A plurality of moderates, 41% guessed 100. The second greatest cohort, 34% selected 10, which was closest to the actual number.
Among those who called themselves conservative, 46% selected 10, with another 40% guessing 100. The very conservative was close, with 46% selecting 10, and 34% picking 100.
This was studied by political event. You can imagine the results if it had been done by race.
The study gives the what, but not the why. It does not speculate about why the Left’s view is so much more distorted than the Right.
Another chart shows that in one metric, everyone is off, everyone exaggerates the damage.
Looking at 2015-2020, the study found that 26% of police shooting fatalities were Black.
Everyone thought the percentage were much higher.
Very Liberals fared the worst, estimating 61% of the victims were Black. Liberals were 56%, moderates chose 46%, conservatives were closest with 38%, and very conservatives took 45%.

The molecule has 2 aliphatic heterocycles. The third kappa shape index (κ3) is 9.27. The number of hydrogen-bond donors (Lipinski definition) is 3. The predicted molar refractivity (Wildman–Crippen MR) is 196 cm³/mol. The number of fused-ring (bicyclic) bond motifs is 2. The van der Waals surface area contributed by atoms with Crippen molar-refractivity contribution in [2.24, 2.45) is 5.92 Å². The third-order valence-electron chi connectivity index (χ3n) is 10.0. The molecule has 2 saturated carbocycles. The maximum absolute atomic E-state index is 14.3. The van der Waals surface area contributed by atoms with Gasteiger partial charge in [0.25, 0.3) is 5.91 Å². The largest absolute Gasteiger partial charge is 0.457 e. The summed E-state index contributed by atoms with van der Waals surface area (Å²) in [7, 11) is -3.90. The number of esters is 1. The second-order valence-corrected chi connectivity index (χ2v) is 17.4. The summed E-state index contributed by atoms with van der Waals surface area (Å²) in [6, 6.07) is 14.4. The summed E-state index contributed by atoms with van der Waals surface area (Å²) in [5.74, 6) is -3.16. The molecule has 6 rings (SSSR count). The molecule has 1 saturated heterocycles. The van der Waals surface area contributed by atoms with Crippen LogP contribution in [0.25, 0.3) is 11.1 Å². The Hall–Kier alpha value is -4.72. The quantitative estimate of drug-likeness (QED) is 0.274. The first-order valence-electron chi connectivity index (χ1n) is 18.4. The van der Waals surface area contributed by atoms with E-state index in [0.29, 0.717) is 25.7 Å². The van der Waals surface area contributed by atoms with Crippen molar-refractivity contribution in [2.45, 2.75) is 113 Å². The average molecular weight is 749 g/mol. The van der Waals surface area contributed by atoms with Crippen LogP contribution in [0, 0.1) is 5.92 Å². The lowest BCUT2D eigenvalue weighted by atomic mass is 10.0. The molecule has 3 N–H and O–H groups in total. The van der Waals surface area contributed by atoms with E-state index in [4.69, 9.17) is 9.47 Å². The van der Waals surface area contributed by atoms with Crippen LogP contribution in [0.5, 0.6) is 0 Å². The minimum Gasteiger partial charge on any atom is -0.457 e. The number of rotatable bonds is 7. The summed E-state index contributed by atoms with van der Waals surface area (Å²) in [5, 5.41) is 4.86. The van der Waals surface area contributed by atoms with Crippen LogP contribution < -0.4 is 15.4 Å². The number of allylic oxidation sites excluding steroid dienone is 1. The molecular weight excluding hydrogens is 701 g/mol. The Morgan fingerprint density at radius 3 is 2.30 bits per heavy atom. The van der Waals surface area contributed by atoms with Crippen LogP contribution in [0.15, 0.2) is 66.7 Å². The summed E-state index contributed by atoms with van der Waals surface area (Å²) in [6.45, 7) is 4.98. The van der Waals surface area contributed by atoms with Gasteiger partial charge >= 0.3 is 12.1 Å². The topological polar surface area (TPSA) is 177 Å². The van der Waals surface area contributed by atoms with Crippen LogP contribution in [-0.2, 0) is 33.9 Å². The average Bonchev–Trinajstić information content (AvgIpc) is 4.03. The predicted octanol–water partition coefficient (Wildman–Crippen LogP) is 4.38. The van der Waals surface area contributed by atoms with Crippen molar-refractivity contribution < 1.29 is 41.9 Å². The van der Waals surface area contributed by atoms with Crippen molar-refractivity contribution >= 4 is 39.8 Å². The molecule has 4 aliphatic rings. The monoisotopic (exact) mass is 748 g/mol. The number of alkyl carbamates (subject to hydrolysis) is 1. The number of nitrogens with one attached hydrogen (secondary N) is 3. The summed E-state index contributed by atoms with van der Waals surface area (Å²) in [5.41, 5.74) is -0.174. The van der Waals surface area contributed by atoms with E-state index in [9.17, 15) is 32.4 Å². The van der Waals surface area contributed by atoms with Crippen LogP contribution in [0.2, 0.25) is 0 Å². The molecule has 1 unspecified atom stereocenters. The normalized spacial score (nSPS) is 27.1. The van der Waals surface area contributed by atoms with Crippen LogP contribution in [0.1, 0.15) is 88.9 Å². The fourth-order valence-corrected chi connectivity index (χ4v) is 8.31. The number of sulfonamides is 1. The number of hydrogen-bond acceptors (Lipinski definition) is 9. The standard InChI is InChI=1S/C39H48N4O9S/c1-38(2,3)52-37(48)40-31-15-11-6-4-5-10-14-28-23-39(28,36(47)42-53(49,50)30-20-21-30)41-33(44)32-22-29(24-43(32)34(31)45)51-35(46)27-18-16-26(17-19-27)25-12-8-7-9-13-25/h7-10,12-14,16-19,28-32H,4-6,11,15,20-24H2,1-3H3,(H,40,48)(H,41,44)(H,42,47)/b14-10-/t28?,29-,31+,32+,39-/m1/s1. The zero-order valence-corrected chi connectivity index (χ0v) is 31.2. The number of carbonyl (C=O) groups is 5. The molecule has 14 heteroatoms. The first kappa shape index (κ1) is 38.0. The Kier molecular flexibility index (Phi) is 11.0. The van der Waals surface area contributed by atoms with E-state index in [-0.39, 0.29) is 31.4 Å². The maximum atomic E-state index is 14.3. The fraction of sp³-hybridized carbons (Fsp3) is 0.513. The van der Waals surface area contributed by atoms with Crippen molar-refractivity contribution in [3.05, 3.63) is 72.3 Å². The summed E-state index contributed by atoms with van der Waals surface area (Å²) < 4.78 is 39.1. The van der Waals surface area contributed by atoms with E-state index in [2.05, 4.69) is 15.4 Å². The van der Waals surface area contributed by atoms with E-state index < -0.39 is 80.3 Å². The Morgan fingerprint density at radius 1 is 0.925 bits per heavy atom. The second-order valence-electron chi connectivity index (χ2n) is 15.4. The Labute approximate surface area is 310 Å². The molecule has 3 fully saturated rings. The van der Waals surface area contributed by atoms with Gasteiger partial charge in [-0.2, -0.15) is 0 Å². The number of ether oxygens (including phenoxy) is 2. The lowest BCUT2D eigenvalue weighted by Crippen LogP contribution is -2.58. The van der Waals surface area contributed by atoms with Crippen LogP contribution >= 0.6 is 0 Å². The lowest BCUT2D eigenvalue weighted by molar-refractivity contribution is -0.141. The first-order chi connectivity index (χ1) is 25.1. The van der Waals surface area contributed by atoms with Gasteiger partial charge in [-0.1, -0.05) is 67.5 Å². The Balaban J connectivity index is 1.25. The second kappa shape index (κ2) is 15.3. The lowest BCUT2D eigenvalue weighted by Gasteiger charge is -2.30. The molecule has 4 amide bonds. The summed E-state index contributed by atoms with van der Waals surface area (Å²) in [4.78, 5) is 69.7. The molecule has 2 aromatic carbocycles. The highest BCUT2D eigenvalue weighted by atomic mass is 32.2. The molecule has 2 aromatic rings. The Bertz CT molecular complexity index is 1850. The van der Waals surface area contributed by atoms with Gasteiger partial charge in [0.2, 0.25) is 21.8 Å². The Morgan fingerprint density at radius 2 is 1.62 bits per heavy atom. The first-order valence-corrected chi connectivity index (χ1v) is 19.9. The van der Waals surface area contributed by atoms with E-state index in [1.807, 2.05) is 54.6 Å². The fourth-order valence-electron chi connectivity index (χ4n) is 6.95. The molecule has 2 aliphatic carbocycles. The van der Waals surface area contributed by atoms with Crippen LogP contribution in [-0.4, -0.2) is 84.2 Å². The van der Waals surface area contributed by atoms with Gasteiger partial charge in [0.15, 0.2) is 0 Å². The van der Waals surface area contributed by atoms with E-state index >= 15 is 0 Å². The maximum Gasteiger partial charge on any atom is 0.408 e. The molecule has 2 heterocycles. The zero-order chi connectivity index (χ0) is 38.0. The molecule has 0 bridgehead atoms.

The Skeptic Research Center speculates that an explanation might be the Left’s greater concern with racism (even when it doesn’t exist, in my opinion), or may reflect what kind of media is used by different political cohorts.
I spent a lot of time talking about police killing others.
I close by mentioning that 1,627 law enforcement officers died in the line of duty during the past 10 years — 135 in 2019, in addition to more than 50,000 annual assaults against law enforcement officers, according to the FBI’s Uniform Crime Report.
But whether blue or Black, a life is a life, and it matters.